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Using light to improve your sleep

Leading expert in women’s wellbeing Henrietta Norton helps us find the best ways to nourish ourselves to improve our sleep

by Psychologies

Improve your sleep

4 minute read

The hormone melatonin plays a major role in our sleeping and waking cycles, and its production is controlled by exposure to light. This means that, as it starts to get dark in the evening, or we are exposed to less light, melatonin secretion rises to assist us in feeling tired, eventually helping us to fall asleep. Conversely, in the morning when we wake up, exposure to light shuts down melatonin production, so we can stop feeling sleepy and get out of bed.

One of the most common symptoms associated with melatonin deficiency is not feeling sleepy enough to wind down and go to bed. Modern living, diet and low levels of certain nutrients can all influence how well we are able to produce melatonin when we need it.

Even if you do not have issues around sleep, melatonin plays other significant roles in the following areas of health: 

  • The timing and release of female reproductive hormones, particularly for ovulation in women. Therefore, it’s essential for healthy fertility.
  • The rate of internal ageing.
  • Disease development.
  • How we experience jet lag.
  • Low levels are linked to mood disorders and depression.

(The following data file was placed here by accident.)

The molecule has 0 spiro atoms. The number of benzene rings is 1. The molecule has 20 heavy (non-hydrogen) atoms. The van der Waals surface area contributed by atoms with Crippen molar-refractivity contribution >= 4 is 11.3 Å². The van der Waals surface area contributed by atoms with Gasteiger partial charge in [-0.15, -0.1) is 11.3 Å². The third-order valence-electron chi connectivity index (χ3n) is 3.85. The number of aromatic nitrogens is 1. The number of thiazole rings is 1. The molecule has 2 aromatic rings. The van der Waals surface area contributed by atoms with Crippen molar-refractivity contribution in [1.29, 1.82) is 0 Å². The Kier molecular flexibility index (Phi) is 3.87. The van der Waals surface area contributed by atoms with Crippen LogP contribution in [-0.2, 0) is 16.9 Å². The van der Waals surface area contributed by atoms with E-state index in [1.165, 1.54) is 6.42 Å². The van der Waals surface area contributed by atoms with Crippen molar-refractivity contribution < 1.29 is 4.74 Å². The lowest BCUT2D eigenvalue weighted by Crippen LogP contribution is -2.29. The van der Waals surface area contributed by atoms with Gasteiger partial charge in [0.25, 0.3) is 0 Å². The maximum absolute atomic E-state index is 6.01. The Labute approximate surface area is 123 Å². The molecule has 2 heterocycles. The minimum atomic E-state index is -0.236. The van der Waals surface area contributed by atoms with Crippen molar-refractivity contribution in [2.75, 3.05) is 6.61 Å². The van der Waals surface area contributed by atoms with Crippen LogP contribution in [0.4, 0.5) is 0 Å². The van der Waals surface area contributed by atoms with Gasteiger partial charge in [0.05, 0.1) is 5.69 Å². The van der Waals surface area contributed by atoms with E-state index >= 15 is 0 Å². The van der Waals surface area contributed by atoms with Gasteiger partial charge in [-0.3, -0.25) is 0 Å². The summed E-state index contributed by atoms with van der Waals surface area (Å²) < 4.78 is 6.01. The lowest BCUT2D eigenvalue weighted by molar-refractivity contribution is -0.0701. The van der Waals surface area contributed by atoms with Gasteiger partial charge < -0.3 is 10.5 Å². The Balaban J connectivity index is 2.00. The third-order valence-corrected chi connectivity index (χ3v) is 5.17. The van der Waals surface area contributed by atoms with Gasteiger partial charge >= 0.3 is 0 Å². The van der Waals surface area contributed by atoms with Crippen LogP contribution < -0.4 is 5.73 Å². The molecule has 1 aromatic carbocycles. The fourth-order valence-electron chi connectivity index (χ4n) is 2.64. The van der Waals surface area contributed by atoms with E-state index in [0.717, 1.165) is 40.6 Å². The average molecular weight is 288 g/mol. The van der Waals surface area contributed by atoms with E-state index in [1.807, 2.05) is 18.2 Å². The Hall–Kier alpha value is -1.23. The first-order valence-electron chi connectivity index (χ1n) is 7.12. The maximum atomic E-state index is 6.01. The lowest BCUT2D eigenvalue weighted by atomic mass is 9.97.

Melatonin is synthesised in the body from another hormone, or neurotransmitter, called serotonin – often best known as the ‘happy hormone’. If we go further back along the human biochemical pathway, we actually require nutrients, such as iron and B vitamins, to turn serotonin into melatonin. This is why it’s helpful to include these nutrients in your daytime routine, as they assist with how we should naturally feel before bed. 

See the light for a good night

Here are three methods to regulate our melatonin levels by changing our lifestyle...

1. Reduce pre-sleep stress 

The first third of our sleep is the most restorative. To best support this, experts recommend reducing pre-sleep stress: turn down bright lights; limit social interaction that can wake you up, such as talking on the phone, writing emails or using social media; relax in a bath or have a hot milk drink; try magnesium or ashwagandha, clinically proven to lower stress levels by balancing the stress hormone cortisol.

2. Cut out blue light

Light of any kind affects the rise of melatonin, but research shows that blue light has the most negative impact. Blue light is emitted from the screens of devices, such as phones, laptops, tablets and television. Protect yourself from this by either avoiding those devices or by wearing special indoor glasses that can be bought online and will be labelled as ‘blue light blocking’. Wear them from around 7pm for any duration of screen use, even if it’s five minutes on your phone.

3. Increase exposure to natural light

If you are experiencing sleep issues, experts suggest trying to change your body clock to fit better with natural circadian rhythms of rising with the light and going to bed earlier. Invest in blackout blinds to keep streetlight out of your bedroom and, as soon as your alarm goes off in the morning, open the curtains to allow light to flood into your eyes, to suppress melatonin production and help you wake up.

This is why, during the darker winter months, some people invest in special lamps that mimic dawn light and progression to daylight.

Henrietta Norton is a nutritional therapist, women’s wellbeing writer and co-founder of food-grown supplements brand Wild Nutrition.

Image: Getty

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